I found two very different posts recently that, to me, speak to the same subject - how to get a better return on your money while living the lifestyle/retirement that you want. And neither one had to do with finding that tiny bit better interest rate!
October pantry insurance challenge at Nanny's Place focuses on how to economically stock your pantry so that you have "insurance" in the form of a food supply that was bought as cheaply as possible and can be tapped as needed. She suggests steps that focus on organizing and auditing what you currently have, planning using store ads and coupons, setting a weekly cash budget for food shopping, and customizing your purchases to fit what your family will eat.
I'd add shopping on senior discount day if it applies to you. I save 5% on everything purchased at the standard grocery stores that way. However, we have lately found better prices on many things at Trader Joe's and there isn't any senior discount there.
How to juice up your retirement returns at Retirement: A Full Time Job focuses on larger expenses and gives great examples. She also makes the point that a penny saved is equal to about two pennies earned if you are taxed on those pennies earned. Great incentive to not spend.
I like the focus on larger expenses. We already are mortgage free, clean our own house and do our own yard work except for things like trimming large trees. Our credit card doesn't give us airline mileage points though and that could be helpful given the amount we travel. I also have friends who do home exchanges to travel less expensively in this country and abroad and they have had a good experience.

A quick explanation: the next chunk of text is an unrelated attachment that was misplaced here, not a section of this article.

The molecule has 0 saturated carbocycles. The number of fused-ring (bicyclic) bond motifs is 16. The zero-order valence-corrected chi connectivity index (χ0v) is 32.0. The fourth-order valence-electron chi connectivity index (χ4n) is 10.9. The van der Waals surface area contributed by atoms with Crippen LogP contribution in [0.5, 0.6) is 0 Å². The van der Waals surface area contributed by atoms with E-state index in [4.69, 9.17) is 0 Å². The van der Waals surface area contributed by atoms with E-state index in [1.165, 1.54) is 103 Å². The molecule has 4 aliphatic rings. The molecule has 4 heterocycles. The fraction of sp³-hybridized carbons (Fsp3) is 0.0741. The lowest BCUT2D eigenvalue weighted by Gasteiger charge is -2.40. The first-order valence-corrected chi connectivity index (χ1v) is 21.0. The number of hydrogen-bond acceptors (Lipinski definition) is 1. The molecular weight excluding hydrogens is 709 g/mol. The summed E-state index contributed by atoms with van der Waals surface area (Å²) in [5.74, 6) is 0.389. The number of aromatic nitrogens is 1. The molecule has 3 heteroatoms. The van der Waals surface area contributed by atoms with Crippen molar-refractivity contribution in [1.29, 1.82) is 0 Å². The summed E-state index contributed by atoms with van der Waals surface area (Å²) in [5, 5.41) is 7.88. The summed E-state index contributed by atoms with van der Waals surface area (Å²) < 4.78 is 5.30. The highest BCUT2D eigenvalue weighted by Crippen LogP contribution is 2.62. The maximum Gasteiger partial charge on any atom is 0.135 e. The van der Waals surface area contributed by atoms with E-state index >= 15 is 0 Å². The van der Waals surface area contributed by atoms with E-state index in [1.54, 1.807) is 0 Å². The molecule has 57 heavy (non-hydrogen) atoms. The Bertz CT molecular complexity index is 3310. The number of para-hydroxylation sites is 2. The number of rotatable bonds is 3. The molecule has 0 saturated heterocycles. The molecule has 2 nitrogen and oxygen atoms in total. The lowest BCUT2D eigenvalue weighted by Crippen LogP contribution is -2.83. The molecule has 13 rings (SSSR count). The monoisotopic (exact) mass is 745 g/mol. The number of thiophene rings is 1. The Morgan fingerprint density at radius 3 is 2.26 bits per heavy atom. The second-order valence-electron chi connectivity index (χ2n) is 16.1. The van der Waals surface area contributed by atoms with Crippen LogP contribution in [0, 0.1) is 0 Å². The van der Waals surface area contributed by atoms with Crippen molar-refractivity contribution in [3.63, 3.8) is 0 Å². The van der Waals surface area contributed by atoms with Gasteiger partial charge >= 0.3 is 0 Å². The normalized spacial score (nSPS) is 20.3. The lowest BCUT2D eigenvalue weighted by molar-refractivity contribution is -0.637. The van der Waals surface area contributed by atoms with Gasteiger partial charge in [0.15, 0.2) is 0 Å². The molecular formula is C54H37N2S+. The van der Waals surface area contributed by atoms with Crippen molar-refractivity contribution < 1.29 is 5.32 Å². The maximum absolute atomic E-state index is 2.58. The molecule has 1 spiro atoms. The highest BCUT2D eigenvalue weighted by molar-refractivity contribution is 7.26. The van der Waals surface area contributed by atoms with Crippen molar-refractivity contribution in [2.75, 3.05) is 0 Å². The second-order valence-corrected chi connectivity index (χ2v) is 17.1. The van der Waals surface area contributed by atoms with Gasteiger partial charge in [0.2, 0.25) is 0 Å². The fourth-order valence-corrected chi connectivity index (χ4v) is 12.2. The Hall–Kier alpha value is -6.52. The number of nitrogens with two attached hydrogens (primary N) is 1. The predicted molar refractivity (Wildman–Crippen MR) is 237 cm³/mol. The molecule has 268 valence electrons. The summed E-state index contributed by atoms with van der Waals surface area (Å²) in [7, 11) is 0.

I think I would add some other things to think about.
1. Be careful before investing in home repairs/improvements. Do your research. Make sure it is necessary, has a good return on investment, or will make you so deliriously happy now that you won't wish you still had the money when you are 90! We are slowly moving on fixing a bent pipe in a shower. Today we took things apart enough to see that perhaps it can be fixed without tile being removed. We have a couple of other small jobs for a plumber so we will have them done at the same time. I found a source for matching tile in case we do need it and will call to see if we can order it and return it if it isn't needed. We will shop for the other parts needed too and then call the plumber. I hate paying the plumber to go shopping!
2. Take care of what you already have. If it lasts longer because you took care of it, then you have a greater return on investment for the money spent. I am not willing to do as much as the Mom who writes CT on a Budget but I could if money was tighter.
3. Make sure you really are using the services you pay for each month and see if you can get a better deal on any of them. I know this gets talked about a lot, but it really can save money. If you rarely use your cellphone, then Tracfone or something similar is much cheaper than a contract plan. If you actually go to the gym, then find a less expensive one or see if your health insurance has a subsidized deal with any gyms in your area - mine does and it is the least expensive monthly plan I can find at $25/mo plus tax.
4. Make your PAID entertainment and eating out as well as book/music/chotchke purchases really pay for themselves in terms of pleasure received. A different kind of return on investment, but worth thinking about carefully. Will I greatly enjoy Thanksgiving dinner at a restaurant since just the two of us will be celebrating this year? Absolutely - just like we have made Christmas Eve dinner at the same restaurant a new tradition for our empty nest years. Do I really want to buy a book for my Kindle or will I enjoy a free one from the library just as much? Remember, you can get almost any book in hardback through interlibrary loan for just a few dollars if you can't get the book for free.
None of us are getting very good returns on our bank accounts or other investments right now so we really need to find those returns elsewhere.